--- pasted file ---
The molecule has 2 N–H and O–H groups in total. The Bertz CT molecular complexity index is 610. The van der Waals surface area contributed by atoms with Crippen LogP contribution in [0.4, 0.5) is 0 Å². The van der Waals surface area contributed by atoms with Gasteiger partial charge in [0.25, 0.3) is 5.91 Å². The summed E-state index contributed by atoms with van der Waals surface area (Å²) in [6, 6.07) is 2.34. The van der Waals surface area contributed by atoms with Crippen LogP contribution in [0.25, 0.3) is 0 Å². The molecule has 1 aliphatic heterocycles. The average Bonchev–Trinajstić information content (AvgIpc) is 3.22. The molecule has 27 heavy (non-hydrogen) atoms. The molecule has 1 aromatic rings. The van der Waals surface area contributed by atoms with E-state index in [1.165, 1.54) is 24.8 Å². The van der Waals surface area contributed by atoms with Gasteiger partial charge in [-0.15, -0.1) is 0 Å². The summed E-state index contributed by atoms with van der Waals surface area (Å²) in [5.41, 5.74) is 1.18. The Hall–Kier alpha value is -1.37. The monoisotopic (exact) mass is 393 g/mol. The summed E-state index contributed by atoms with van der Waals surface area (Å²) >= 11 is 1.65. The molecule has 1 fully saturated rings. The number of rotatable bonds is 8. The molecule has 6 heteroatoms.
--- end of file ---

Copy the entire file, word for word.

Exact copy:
The molecule has 2 N–H and O–H groups in total. The Bertz CT molecular complexity index is 610. The van der Waals surface area contributed by atoms with Crippen LogP contribution in [0.4, 0.5) is 0 Å². The van der Waals surface area contributed by atoms with Gasteiger partial charge in [0.25, 0.3) is 5.91 Å². The summed E-state index contributed by atoms with van der Waals surface area (Å²) in [6, 6.07) is 2.34. The van der Waals surface area contributed by atoms with Crippen LogP contribution in [0.25, 0.3) is 0 Å². The molecule has 1 aliphatic heterocycles. The average Bonchev–Trinajstić information content (AvgIpc) is 3.22. The molecule has 27 heavy (non-hydrogen) atoms. The molecule has 1 aromatic rings. The van der Waals surface area contributed by atoms with E-state index in [1.165, 1.54) is 24.8 Å². The van der Waals surface area contributed by atoms with Gasteiger partial charge in [-0.15, -0.1) is 0 Å². The summed E-state index contributed by atoms with van der Waals surface area (Å²) in [5.41, 5.74) is 1.18. The Hall–Kier alpha value is -1.37. The monoisotopic (exact) mass is 393 g/mol. The summed E-state index contributed by atoms with van der Waals surface area (Å²) >= 11 is 1.65. The molecule has 1 fully saturated rings. The number of rotatable bonds is 8. The molecule has 6 heteroatoms.